Cite consistently and correctly throughout the paper – Students often make the mistake of thinking they are story-telling when they should be demonstrating research.  Students should get into the habit of paraphrasing rather than listing direct quotations.  Students should avoid patchworking.  Students should not make the mistake of listing references without citations. This is a common mistake.  Research papers require both citations AND references.  Students should also not make the mistake of simply ending a paraphrased paragraph with (author last name, year) to cite all information covered in the paragraph. This is also a common mistake and can be considered plagiarism.  Every sentence of paraphrased work requires the author and year information.  Click here for information about how to cite.

    Submit the paper to TurnItIn – Many schools offer TurnItIn’s plagiarism checker.  This is an excellent tool that is helpful to both the students and the schools. Students should get in the habit of submitting his or her papers through this software program to insure that they are not inadvertently plagiarizing information.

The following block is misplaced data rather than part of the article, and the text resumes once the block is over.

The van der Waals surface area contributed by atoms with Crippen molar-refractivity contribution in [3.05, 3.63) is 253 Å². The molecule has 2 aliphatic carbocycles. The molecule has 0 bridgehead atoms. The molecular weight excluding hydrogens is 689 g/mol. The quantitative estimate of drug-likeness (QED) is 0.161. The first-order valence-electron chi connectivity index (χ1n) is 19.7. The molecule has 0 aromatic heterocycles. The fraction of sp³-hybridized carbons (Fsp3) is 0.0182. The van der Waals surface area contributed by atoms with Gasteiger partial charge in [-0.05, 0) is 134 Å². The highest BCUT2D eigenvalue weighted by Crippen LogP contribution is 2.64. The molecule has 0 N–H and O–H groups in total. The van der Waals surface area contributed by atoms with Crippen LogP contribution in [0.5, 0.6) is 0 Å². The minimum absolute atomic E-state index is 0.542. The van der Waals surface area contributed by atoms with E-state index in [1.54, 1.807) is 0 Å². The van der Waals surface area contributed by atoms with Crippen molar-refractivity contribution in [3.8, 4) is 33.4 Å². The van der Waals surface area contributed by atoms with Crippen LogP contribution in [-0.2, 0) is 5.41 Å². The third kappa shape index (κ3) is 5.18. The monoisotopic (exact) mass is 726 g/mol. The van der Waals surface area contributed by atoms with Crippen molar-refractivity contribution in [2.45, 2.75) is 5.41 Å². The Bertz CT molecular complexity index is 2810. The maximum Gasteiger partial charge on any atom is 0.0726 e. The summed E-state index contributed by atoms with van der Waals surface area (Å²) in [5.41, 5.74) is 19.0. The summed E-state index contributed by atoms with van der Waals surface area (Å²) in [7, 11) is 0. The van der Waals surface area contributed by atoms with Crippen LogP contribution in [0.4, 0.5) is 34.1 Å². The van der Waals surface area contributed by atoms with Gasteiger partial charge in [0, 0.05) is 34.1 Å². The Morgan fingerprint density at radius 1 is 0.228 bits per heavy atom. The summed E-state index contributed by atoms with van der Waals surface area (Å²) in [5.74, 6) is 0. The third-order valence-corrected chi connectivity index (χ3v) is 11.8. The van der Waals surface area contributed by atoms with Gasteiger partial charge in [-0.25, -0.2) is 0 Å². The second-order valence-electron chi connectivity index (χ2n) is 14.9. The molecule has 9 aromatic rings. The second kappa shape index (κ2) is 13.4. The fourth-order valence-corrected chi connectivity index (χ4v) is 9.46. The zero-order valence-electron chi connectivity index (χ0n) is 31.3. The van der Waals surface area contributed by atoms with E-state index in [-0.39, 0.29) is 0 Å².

Check narrative mode – Many courses do not allow students to write in first person.  If this is the case, students should not refer to themselves.  Students should look for words like I, we, us, me.  These words should not be included if the paper does not allow first person.

    Check Word document format – Students often overlook the settings in the Word document.  Students should be sure that the font, margins and settings are correctly set to APA requirements.

    Check spelling and other miscellaneous issues – Students should read the final draft more than once. Even if everything seemed OK in the paper, it is a good idea, for students to read it several times to look for small errors.  Students should check for spacing issues.  Students should also check that there are two spaces after periods per APA.  Students should spell-check the document to be sure all spelling issues are resolved.

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  • drdianehamilton 3:24 pm on June 4, 2011 Permalink | Reply
    Tags: Boomerang Generation, , , , , Graduates, Higher education, , Labour economics, , , , , , Work experience   

    Boomerang Generation: College Graduates Giving up on Employment and Moving Back Home 


    There has been an unusual trend with recent college graduates.  After working so hard to become educated for their new careers, recent grads are not jumping into the workplace right away.  This has caused an increase in the numbers for unemployment in this population.  However, this unemployment has been influenced by some of these grads actively making the choice not go to work.